Now that we have learned how to use the basic TypeScript building blocks individually, let's take a look at a final example in which we will use modules, classes, functions, and type annotations for each of these elements:

namespace geometry_demo { export interface Vector2DInterface { toArray(callback: (x: number[]) => void): void; length(): number; normalize(): void; } export class Vector2D implements Vector2DInterface { private _x: number; private _y: number; constructor(x: number, y: number) { this._x = x; this._y = y; } public toArray(callback: (x: number[]) => void): void { callback([this._x, this._y]); } public length(): number { return Math.sqrt( this._x * this._x + this._y * this._y ); } public normalize() { let len = 1 / this.length(); this._x *= len; this._y *= len; } } }

The preceding example is just a small portion of a basic 3D engine written in JavaScript. In 3D engines, there are a lot of mathematical calculations involving matrices and vectors. As you can see, we have defined a module `Geometry` that will contain some entities; to keep the example simple, we have only added the class `Vector2D`. This class stores two coordinates (`x` and `y`) in 2D space and performs some operations on the coordinates. One of the most widely used operations in vectors is normalization, which is one of the methods in our `Vector2D` class.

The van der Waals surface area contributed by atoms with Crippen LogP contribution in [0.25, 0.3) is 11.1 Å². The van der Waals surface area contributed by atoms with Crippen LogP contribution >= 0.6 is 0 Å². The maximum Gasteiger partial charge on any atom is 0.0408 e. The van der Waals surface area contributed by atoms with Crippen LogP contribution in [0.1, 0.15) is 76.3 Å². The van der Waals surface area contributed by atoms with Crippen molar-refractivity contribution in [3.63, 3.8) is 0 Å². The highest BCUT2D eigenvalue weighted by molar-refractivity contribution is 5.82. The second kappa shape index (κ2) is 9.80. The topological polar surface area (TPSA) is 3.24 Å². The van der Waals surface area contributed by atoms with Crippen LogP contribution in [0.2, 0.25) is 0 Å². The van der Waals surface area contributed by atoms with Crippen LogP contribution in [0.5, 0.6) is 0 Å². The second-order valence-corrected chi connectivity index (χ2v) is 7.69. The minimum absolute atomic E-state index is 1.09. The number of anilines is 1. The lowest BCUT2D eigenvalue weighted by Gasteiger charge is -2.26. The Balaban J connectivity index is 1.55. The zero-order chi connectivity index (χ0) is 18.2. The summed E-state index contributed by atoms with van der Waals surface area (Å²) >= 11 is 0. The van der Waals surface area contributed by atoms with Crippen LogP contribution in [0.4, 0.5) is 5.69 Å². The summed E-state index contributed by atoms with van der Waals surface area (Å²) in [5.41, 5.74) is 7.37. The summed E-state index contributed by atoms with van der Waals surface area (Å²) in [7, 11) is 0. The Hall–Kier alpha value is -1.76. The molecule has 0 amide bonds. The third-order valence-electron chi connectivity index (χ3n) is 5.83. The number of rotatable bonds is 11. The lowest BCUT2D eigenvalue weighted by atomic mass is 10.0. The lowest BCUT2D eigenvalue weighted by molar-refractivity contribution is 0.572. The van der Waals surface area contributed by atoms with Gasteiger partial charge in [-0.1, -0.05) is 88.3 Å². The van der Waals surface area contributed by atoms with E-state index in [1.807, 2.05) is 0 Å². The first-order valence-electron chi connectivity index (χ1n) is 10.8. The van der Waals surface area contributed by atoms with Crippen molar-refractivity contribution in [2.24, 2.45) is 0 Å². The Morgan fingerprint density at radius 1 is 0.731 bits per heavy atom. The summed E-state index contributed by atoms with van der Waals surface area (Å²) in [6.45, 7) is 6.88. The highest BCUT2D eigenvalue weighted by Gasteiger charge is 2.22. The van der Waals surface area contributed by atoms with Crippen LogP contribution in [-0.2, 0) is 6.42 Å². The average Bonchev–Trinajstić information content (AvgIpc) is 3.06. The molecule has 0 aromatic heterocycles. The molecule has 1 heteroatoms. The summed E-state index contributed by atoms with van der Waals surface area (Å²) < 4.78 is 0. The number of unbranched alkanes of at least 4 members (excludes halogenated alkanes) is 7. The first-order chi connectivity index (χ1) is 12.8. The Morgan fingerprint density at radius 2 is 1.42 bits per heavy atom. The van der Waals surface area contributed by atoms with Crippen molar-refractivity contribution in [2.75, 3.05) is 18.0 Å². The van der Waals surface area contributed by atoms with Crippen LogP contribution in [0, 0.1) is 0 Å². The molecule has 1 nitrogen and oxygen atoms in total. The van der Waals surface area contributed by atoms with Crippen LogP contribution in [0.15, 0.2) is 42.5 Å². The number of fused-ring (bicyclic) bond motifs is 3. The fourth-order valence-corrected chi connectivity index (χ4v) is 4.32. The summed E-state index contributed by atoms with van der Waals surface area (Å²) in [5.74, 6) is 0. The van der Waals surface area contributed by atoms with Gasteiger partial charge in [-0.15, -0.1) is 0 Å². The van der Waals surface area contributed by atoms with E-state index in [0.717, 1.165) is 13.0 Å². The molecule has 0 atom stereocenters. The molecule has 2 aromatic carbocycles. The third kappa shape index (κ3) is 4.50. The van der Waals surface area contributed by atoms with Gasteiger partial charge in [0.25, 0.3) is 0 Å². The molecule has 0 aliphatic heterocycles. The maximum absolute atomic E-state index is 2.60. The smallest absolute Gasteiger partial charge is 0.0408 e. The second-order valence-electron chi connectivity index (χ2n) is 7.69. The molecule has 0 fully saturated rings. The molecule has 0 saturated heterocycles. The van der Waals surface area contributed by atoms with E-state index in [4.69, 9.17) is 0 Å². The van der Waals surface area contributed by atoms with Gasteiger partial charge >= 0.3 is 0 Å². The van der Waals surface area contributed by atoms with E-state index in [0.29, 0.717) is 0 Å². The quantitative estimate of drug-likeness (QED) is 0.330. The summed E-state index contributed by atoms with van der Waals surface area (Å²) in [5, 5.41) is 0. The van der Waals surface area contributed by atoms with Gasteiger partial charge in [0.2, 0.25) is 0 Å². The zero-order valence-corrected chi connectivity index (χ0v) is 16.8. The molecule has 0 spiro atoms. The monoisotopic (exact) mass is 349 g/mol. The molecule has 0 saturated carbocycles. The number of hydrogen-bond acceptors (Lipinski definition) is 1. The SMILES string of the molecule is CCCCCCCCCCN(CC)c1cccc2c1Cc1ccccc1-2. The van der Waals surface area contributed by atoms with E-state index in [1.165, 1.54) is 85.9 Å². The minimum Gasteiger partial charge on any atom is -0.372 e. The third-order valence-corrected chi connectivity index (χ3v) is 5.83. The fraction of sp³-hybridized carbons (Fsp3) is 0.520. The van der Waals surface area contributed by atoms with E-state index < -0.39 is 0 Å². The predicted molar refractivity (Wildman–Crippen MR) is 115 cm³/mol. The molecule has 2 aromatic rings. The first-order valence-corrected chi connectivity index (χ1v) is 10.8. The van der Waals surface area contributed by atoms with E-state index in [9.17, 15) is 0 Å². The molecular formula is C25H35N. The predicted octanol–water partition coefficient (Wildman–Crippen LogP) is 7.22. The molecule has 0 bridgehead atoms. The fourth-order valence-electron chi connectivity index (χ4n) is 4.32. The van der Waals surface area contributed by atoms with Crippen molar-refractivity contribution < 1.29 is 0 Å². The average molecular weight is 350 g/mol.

3D engines are complex software solutions, and as a developer, you are much more likely to use a third-party 3D engine than create your own. For this reason, it is important to understand that TypeScript will not only help you develop large-scale applications but also interact with complex libraries.

In the following code snippet, we will use the module declared earlier to create a `Vector2D` instance:

let vector: geometry_demo.Vector2DInterface = new geometry_demo.Vector2D(2,3); vector.normalize(); vector.toArray(function(vectorAsArray: number[]){ console.log(`x: ${vectorAsArray[0]}, y: ${vectorAsArray[1]}`); });

The type-checking and IntelliSense features will help us create a `Vector2D` instance, normalize its value, and convert it into an array to finally show its value on the screen with ease: